Why did the BBC apologise to the government in January 2004?

Speaking at a freedom of information tribunal, the colourful former director general of the BBC Greg Dyke said that way that the broadcaster had apologized to the government for its reporting on the existence of weapons of mass destruction in Iraq was “embarrassing and unjustified”  “It was, he said, “a betrayal of what the BBC stood for”   

Dyke, supporting an application by The Guardian newspaper and open government campaigner Heather Brooke to have the minutes of the extraordinary meeting took took place almost immediately after the publication of the Hutton report which had been very critical BBC’s reporting.

The meeting had resulted in the dismissal of Mr. Dyke, a sycophantic and craven apology to the government, and the BBC’s then chairman Gavyn Davies tendering his resignation. 

Mr Dyke said he’d like to know how, after that meeting of governors, which took place on January 28 2004, the BBC’s acting chairman, Lord Ryder, on the very next day felt it necessary to apologise to the government.

“At some stage during that day [January 29] Lord Ryder stood up and made this rather embarrassing, as it turned out to be, apology on behalf of the BBC to the government,” he said.

“At some stage the governors took that decision to make that apology, it would be quite interesting to know when they made that decision.” 

 “Someone at some stage took that decision … they clearly cleared the statement with Downing Street before it was made. I thought at the time it was a betrayal of all the BBC stands for.”

For the past 18 months, the BBC has been refusing to publish the minutes of the 28th of January 2004 meeting on the grounds  that governors would feel uneasy about giving their true opinions at meetings if they believed the what they said, or were minuted as having said, would later be made public.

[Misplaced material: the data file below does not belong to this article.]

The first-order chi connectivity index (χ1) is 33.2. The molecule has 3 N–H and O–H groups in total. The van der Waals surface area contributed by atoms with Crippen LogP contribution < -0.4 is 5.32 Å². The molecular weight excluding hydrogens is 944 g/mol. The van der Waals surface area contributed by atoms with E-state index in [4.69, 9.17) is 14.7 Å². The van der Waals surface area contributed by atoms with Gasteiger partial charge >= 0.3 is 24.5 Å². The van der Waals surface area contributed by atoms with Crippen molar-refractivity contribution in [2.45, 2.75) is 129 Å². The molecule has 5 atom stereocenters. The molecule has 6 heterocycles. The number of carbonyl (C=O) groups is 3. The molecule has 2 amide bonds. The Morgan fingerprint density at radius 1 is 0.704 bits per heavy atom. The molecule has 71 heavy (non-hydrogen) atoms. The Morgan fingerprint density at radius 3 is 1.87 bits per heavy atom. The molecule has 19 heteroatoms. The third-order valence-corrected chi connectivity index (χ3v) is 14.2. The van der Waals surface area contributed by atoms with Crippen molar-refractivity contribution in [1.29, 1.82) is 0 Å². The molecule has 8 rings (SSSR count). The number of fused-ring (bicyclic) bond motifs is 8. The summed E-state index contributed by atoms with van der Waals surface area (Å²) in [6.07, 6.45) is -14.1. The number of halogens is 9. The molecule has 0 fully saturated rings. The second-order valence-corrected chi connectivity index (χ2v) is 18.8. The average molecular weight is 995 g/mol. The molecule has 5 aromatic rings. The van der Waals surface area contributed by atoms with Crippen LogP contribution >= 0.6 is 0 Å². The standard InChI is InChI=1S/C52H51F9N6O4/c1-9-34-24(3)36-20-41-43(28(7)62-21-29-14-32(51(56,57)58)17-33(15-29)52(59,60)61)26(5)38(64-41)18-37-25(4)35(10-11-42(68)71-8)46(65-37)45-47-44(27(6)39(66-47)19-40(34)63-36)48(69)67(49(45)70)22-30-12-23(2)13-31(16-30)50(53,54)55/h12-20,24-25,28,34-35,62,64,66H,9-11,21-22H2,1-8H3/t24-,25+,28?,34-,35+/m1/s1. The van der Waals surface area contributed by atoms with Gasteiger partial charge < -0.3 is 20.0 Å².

Mr. Dyke, supporting The Guardian, told the tribunal: “My argument would be that the governors’ minutes as a matter of course should not be public …..” 

“But we are talking about a unique day in the history of the BBC here, where the chairman resigned, where the director general was asked to resign by the board of governors and the board of governors took a decision to make an abject apology to the government the following day, an apology we later learned from the [later] Butler report [Butler report.pdf] was in no way justified.”

The hearing continues. Watch this space. It will be interesting to see whether or not the BBC is as lily-livered now as it was then. ____________________________________________________


We have to ask ourselves what people who are afraid to have their opinions made publicare doing on the board of governors of the BBC in the first place. But that is another issue. 


Here’s how the the contentious apology was being reported on the BBC’s own website.


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